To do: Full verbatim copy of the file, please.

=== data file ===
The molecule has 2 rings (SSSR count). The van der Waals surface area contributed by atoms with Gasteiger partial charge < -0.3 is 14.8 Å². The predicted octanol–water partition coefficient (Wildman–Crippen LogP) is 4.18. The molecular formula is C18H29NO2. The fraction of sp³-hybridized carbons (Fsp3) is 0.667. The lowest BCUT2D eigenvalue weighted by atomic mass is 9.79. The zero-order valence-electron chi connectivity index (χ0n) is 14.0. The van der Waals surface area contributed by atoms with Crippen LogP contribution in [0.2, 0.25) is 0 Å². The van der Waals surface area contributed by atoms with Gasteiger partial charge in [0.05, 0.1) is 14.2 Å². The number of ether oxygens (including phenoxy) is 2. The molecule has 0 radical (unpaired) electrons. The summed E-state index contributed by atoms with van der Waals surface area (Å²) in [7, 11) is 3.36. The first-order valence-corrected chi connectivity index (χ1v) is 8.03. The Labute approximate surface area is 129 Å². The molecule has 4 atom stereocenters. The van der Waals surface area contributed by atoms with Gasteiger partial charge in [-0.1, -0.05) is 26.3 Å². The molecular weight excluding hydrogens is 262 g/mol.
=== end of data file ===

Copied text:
The molecule has 2 rings (SSSR count). The van der Waals surface area contributed by atoms with Gasteiger partial charge < -0.3 is 14.8 Å². The predicted octanol–water partition coefficient (Wildman–Crippen LogP) is 4.18. The molecular formula is C18H29NO2. The fraction of sp³-hybridized carbons (Fsp3) is 0.667. The lowest BCUT2D eigenvalue weighted by atomic mass is 9.79. The zero-order valence-electron chi connectivity index (χ0n) is 14.0. The van der Waals surface area contributed by atoms with Crippen LogP contribution in [0.2, 0.25) is 0 Å². The van der Waals surface area contributed by atoms with Gasteiger partial charge in [0.05, 0.1) is 14.2 Å². The number of ether oxygens (including phenoxy) is 2. The molecule has 0 radical (unpaired) electrons. The summed E-state index contributed by atoms with van der Waals surface area (Å²) in [7, 11) is 3.36. The first-order valence-corrected chi connectivity index (χ1v) is 8.03. The Labute approximate surface area is 129 Å². The molecule has 4 atom stereocenters. The van der Waals surface area contributed by atoms with Gasteiger partial charge in [-0.1, -0.05) is 26.3 Å². The molecular weight excluding hydrogens is 262 g/mol.